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Shark Sightings In La Jolla Turn Out To Be Dolphins

A shark warning in and around La Jolla was no longer in effect today after lifeguards determined many reported sightings were of dolphins, not sharks.

Lifeguards issued an alert to beachgoers Monday morning after several shark sightings were reported over the weekend. But with no confirmed sightings on Monday, the alert was called off for today, said lifeguard Lt. Andy Lerum.

The alert was for a roughly two-mile-long stretch of shoreline from La Jolla Cove to Scripps Pier.

Though there were no confirmed shark sightings on Monday, several anxious beachgoers went to lifeguards throughout the day claiming to have seen a shark, Lerum said, noting that what they really saw were dolphins.

On Sunday morning, a kayaker reported seeing a shark while paddling about two miles off the coast of La Jolla Shores, lifeguard Chief Rick Wurts said.

The canoeist said the marine predator was "as big or bigger" than his kayak, suggesting that the animal might have been eight to 10 feet long, Wurts said.

Late that afternoon, several lifeguards supervising La Jolla Shores saw an 18- to 24-inch dorsal fin approaching the beach, according to Wurts. The shark got to within about 50 yards of land, then made a sharp turn and disappeared into the ocean, he said.

Following the first sighting, lifeguards began notifying surfers and swimmers about the sightings.

"We want to give people a chance to make their own informed decisions about what we saw," Wurts said.

The most recent local fatal shark attack occurred April 25, 2008, when a great white killed 66-year-old retired North County veterinarian David Martin as he swam with fellow members of a triathlon club near Fletcher Cove in Solana Beach.

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Avatar for user 'mitchthrower888'

mitchthrower888 | September 2, 2010 at 7:12 p.m. ― 6 years, 6 months ago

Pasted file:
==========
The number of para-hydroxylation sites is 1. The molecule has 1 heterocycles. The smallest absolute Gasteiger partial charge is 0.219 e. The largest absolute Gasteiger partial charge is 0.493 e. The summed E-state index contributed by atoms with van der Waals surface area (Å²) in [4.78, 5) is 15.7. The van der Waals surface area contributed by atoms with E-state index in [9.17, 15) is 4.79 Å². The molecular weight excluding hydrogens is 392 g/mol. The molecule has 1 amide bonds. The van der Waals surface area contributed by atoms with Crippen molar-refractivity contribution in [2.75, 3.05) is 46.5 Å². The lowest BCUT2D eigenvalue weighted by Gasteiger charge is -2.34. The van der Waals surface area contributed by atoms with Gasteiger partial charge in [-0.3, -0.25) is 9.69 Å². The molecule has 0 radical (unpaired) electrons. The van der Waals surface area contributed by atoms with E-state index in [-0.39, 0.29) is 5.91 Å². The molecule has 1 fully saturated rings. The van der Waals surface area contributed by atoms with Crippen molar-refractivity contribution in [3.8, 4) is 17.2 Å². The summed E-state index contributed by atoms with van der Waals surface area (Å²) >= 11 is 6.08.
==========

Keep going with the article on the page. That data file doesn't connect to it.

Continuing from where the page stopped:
Nice try. Sorry I'm not buying it. That was a shark. I live here, and one of the guard's best friends is my associate. The guard who saw the shark said - "that was a shark, no doubt." I know we are trying to protect the tourist business, but the core reports stand. Guard and kayak both saw the same shark, same day. Dolphin this was not. Although a partially eaten dolphin washed up on shore a few days later - likely from a shark.

This shark was 50 yards from shore. At 50 yards, you can tell a shark fin from a dolphin fin - clearly.

La Jolla — On August 15, 2010 Mike Lee, Staff Writer, Union-Tribune, San Diego, posted the following: “Shark sightings prompt warnings at La Jolla. San Diego lifeguards are warning beachgoers to be alert after two reported sightings of a possible Great White Shark on Sunday afternoon, one by a kayaker and the other by a lifeguard, said Maurice Luque, San Diego Fire-Rescue Department spokesman. He said lifeguards are advising beach visitors on Monday ‘to use their own judgment as to whether or not they want to go into the water.' The advisory spans the area from La Jolla Cove to the Scripps Pier. It is among the most heavily used coastal zones in the region, drawing swimmers, kayakers, sun bathers and others. The first incident was Sunday morning when a kayaker said he spotted a shark about two miles offshore that was longer than his boat, said Lifeguard Sgt. Rich Stropky. At about 4:30 PM lifeguards in the main tower spotted a fin roughly 50 yards offshore near Tower 30 at the Southern end of Kellogg Park. Stropky said they just saw the fin for a couple of seconds, but it was ‘in character with a shark, not in character with a porpoise.' Lifeguards put an extra patrol boat in the water on Sunday afternoon and plan to continue precautionary measures on Monday. ‘We are not saying stay out of the water. We are saying this is a little unusual,' Stropky said. ‘We know that there are sharks out there in the water. What is unusual about this is that it came so close to the shore in an area where there are swimmers in the water.' Fear of sharks runs deep partly because, April 25, 2008, a swimmer was killed by a Great White Shark during a group workout near Fletcher Cove in Solana Beach.“ Please report any shark sighting, encounter, or attack to the Shark Research Committee.

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